Kirkland SW, et al. (2017) Combined inhaled beta-agonist and anticholinergic agents for emergency management in adults with asthma.Cochrane Database Sys Rev 11;1:CD001284.
Between 7% and 22% of adults presenting to anemergency department for an acute asthma attack are hospitalized. The initial treatment most commonly used in the emergency management is nebulized beta agonists and short acting anticholinergic agents. However, it is not certain whether the addition of an anticholinergic decreases the rate of hospitalization.
Doesthe combined use of nebulized beta-agonists and anticholinergics compared to nebulized beta agonists alone reduce the rate of hospitalization of patients presenting to the emergency departmentfor an asthma attack?
Treatment with combined nebulization of beta-agonists and short-acting anticholinergics significantly reduced the hospitalization rate for patients with severe asthma attacks. For patients with mild or moderate asthma attacks, the reduction in the rate of hospitalization was not statistically significant.
Combination therapy also showeda significant decrease in the rate of returnemergency department visits and a significant improvement in peak expiratory flow, but at the expense of more relatively minor adverse effects (dry mouth, tremor, anxiety) (moderate level of evidence).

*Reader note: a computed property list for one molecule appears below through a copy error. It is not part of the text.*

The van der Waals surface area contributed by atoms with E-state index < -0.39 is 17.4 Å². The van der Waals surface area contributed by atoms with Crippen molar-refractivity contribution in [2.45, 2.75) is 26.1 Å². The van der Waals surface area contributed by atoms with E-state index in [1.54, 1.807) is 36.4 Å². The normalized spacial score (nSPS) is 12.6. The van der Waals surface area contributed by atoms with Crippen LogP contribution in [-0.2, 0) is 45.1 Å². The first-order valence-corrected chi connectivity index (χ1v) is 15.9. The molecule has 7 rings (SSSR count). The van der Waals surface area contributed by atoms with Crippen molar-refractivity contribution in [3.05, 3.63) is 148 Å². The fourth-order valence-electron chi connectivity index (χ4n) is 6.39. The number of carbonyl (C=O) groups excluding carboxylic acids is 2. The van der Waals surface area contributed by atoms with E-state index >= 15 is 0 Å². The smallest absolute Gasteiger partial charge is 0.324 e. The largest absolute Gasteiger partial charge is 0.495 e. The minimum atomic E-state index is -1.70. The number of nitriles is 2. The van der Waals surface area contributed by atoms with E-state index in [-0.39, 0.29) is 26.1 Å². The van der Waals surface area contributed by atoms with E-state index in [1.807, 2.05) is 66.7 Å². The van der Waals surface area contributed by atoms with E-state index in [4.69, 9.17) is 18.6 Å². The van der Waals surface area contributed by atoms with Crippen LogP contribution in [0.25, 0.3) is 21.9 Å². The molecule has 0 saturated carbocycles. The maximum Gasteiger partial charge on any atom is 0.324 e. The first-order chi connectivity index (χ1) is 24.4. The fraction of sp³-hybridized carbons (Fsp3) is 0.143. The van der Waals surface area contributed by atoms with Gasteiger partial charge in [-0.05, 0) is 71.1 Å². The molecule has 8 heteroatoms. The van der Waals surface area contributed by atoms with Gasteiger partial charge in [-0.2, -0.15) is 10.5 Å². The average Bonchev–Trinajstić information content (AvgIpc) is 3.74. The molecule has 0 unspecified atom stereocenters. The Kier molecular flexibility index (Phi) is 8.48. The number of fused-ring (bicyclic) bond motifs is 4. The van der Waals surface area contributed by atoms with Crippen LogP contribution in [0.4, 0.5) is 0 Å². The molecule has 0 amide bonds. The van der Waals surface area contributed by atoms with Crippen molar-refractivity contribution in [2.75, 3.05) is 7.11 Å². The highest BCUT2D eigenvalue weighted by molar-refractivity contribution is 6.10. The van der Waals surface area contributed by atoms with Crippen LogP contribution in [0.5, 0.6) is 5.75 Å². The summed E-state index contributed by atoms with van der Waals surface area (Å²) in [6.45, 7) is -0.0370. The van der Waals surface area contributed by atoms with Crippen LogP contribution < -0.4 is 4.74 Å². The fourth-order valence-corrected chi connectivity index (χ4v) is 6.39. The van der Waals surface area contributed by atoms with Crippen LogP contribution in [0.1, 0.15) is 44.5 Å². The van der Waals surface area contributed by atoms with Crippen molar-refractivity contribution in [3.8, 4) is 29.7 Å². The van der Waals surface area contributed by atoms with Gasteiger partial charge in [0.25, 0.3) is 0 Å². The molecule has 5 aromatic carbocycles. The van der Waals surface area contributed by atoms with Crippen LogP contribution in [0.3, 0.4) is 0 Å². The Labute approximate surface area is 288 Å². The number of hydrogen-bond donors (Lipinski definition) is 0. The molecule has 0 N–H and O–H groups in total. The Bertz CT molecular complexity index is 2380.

Due to the small sample sizes, statistical heterogeneity and moderate to high risk of bias, the included studies were graded as low to medium quality. The analysis did not determine whether the number of doses (single or multiple) had an impact on the patient’s hospitalization rate. The benefits of combined treatment appear to be independent of additional treatments (aminophylline, corticosteroid) that were administered.
Centre Hospitalo-Universitaire de Tours
Groupement Santé – Bataillon de Marins Pompiers de Marseille
Dalhousie University – Halifax Infirmary
Nova Scotia, Canada